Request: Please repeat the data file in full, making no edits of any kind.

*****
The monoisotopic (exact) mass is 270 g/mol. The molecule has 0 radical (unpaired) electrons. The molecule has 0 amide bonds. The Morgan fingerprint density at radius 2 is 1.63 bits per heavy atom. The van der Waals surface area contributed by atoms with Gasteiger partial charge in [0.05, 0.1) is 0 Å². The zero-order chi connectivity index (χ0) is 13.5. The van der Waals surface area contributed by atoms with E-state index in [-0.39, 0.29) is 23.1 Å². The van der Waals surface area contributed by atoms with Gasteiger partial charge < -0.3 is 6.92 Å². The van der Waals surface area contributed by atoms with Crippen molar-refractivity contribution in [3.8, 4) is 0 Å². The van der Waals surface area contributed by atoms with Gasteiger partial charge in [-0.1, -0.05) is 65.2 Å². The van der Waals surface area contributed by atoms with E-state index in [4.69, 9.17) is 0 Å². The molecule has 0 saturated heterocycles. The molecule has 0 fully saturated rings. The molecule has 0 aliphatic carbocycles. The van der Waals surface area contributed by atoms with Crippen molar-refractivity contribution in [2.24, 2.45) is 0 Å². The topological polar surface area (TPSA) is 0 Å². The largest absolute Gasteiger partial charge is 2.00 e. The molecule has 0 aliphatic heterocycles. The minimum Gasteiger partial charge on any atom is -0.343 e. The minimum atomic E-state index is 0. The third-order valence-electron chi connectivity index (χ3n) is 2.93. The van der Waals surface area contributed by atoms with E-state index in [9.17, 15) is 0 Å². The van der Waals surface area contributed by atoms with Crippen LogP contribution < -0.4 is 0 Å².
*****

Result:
The monoisotopic (exact) mass is 270 g/mol. The molecule has 0 radical (unpaired) electrons. The molecule has 0 amide bonds. The Morgan fingerprint density at radius 2 is 1.63 bits per heavy atom. The van der Waals surface area contributed by atoms with Gasteiger partial charge in [0.05, 0.1) is 0 Å². The zero-order chi connectivity index (χ0) is 13.5. The van der Waals surface area contributed by atoms with E-state index in [-0.39, 0.29) is 23.1 Å². The van der Waals surface area contributed by atoms with Gasteiger partial charge < -0.3 is 6.92 Å². The van der Waals surface area contributed by atoms with Crippen molar-refractivity contribution in [3.8, 4) is 0 Å². The van der Waals surface area contributed by atoms with Gasteiger partial charge in [-0.1, -0.05) is 65.2 Å². The van der Waals surface area contributed by atoms with E-state index in [4.69, 9.17) is 0 Å². The molecule has 0 saturated heterocycles. The molecule has 0 fully saturated rings. The molecule has 0 aliphatic carbocycles. The van der Waals surface area contributed by atoms with Crippen molar-refractivity contribution in [2.24, 2.45) is 0 Å². The topological polar surface area (TPSA) is 0 Å². The largest absolute Gasteiger partial charge is 2.00 e. The molecule has 0 aliphatic heterocycles. The minimum Gasteiger partial charge on any atom is -0.343 e. The minimum atomic E-state index is 0. The third-order valence-electron chi connectivity index (χ3n) is 2.93. The van der Waals surface area contributed by atoms with E-state index in [9.17, 15) is 0 Å². The van der Waals surface area contributed by atoms with Crippen LogP contribution < -0.4 is 0 Å².